The Difficult Attorneys I Have to Deal With, So You Won’t Have To

Photo by Robb Sutton

Photo by Robb Sutton

In my many years of practicing law, I’ve had to deal with a number of difficult lawyers.

Most lawyers, while doing their best to represent their clients’ interests, are generally professional and considerate of each other.  Though our clients have opposing interests, it’s in the attorneys’ interests to maintain a professional relationship because we both have work that needs to get done.  We may meet again on opposing sides in another case, so creating animosity may not only impact the current case but future ones as well.

There are a minority of attorneys who are genuinely difficult to work with.  Over the years I’ve learned to effectively and professionally deal with them while shielding my clients from them as much as possible.  Emotion and frustration is what the difficult attorneys want to see and I won’t give it to them.

Here are some types of difficult attorneys:

  • The Bully: He (or she) is rude, makes threats and tries to control the case. This lawyer will shout at my staff and me over the phone if he doesn’t get his way. In court this lawyer will try to divert the court’s attention by accusing me and my client of every misdeed. This lawyer will muddy the judicial waters at the expense of everyone, including himself and his own reputation,
  • Dr. No:  This lawyer is negative and uncooperative about everything. No matter what I suggest to resolve the case or just make the trial case easier for everyone, the answer is no. Phone calls and correspondence go unanswered. This lawyer will do everything, or not do anything, to make the case drag on, and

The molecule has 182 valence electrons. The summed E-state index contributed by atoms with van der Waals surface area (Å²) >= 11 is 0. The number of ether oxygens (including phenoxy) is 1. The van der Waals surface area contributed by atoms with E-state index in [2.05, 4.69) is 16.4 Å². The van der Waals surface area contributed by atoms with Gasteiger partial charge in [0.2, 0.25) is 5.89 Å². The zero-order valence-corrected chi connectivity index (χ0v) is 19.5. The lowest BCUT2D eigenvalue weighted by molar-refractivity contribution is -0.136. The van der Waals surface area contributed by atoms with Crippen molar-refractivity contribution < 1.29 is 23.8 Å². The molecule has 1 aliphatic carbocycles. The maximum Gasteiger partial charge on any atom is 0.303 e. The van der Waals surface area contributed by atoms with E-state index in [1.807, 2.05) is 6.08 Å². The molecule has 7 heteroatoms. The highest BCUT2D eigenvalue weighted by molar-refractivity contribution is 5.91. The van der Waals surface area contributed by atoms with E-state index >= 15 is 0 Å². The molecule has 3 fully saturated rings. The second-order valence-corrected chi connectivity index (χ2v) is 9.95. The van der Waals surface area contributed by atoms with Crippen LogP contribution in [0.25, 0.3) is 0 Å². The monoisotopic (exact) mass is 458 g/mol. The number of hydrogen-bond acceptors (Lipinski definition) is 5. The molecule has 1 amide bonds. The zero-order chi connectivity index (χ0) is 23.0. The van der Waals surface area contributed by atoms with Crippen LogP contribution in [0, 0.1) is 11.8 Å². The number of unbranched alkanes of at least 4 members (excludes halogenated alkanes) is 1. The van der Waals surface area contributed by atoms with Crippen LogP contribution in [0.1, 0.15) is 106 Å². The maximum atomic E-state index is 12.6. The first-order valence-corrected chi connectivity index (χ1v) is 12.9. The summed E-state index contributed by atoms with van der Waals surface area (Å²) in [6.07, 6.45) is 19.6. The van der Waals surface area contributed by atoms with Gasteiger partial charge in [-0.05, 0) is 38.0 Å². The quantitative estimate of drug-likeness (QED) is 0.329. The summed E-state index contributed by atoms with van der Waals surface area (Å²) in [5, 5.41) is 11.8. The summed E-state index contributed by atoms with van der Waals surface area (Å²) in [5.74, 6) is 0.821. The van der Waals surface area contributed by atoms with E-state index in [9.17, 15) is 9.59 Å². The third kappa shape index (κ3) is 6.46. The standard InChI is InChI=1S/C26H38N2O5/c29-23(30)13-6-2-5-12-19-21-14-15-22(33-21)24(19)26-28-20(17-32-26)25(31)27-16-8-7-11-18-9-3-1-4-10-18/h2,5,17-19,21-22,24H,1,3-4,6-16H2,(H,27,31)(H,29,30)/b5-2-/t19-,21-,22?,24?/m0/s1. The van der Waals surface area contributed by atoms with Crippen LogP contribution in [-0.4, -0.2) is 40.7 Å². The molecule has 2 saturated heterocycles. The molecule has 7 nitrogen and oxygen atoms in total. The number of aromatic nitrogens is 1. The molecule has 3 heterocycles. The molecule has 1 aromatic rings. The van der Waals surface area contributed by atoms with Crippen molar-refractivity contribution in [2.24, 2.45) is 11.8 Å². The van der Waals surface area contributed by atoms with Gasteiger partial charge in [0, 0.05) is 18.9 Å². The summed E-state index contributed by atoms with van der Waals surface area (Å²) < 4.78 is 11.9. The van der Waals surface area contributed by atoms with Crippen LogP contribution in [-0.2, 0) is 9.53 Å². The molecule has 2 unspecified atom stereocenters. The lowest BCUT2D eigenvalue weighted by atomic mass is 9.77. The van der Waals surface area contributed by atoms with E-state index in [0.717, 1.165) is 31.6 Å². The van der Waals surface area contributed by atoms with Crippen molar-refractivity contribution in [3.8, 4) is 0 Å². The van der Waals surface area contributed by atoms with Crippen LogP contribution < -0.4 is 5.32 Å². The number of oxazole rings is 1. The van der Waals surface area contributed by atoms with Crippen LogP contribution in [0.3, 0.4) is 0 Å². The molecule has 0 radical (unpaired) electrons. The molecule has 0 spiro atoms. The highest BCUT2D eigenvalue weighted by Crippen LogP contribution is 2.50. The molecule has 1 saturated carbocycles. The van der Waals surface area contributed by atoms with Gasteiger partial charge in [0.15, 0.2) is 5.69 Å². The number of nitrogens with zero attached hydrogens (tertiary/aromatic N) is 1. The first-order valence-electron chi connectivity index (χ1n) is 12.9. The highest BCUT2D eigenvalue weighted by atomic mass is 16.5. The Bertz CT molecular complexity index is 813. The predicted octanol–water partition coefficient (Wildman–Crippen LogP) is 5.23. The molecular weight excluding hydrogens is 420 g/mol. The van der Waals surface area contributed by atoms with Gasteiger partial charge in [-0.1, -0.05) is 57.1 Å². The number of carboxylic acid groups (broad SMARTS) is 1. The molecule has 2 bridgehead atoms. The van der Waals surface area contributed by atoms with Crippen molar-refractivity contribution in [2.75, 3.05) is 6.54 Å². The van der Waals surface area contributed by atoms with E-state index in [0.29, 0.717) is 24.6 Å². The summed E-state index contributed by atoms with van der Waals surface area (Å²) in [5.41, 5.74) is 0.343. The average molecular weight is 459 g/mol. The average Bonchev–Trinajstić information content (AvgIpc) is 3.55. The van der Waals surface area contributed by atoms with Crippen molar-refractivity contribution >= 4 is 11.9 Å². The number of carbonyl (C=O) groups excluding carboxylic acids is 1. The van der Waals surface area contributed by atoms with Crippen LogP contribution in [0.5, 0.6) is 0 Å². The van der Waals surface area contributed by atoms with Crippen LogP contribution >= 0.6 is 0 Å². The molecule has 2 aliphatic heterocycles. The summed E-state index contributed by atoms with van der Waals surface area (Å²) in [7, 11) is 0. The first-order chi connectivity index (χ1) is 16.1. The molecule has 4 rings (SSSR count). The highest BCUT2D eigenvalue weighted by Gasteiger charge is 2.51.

• The Wind Bag:  This lawyer will be a blow-hard, over-the-top, zealous advocate with no apparent goal in sight, such as a resolution of the case.  There will be lengthy letters about how poor the case is, how my client can’t win, etc. This lawyer will tear apart my client and the case to no end. Everything becomes a subject of a motion before the court.

I handle these attorneys by:

  • Being Cool: I won’t lower myself to the difficult attorney’s level.  I won’t add fuel to the difficult attorney’s emotional fire.  That attorney can waste his time and his client’s money.  I remain professional and won’t waste my time and energy on frivolous issues,

 

  • Documenting My Actions: If the opposing counsel’s behavior becomes an issue, there’s a good chance the court may have to intervene. I document my attempts at communication and cooperation, and
  • Picking My Battles: I won’t get the court involved in minor irritations and play into the hands of the difficult attorney.  I will, however, get a judge involved when the difficult attorney’s antics become a substantial impediment to protecting my client’s interests.

One of the major benefits of hiring me as an attorney, and not trying to handle a legal issue by yourself, is that you, for the most part, won’t have to deal with these difficult lawyers.  I will.  You can spend your time and energy running your business and living your life.  If you’re facing possible litigation, contact my office for a free consultation.  You have no idea how much aggravation, time and energy you will save by hiring me to represent your interests.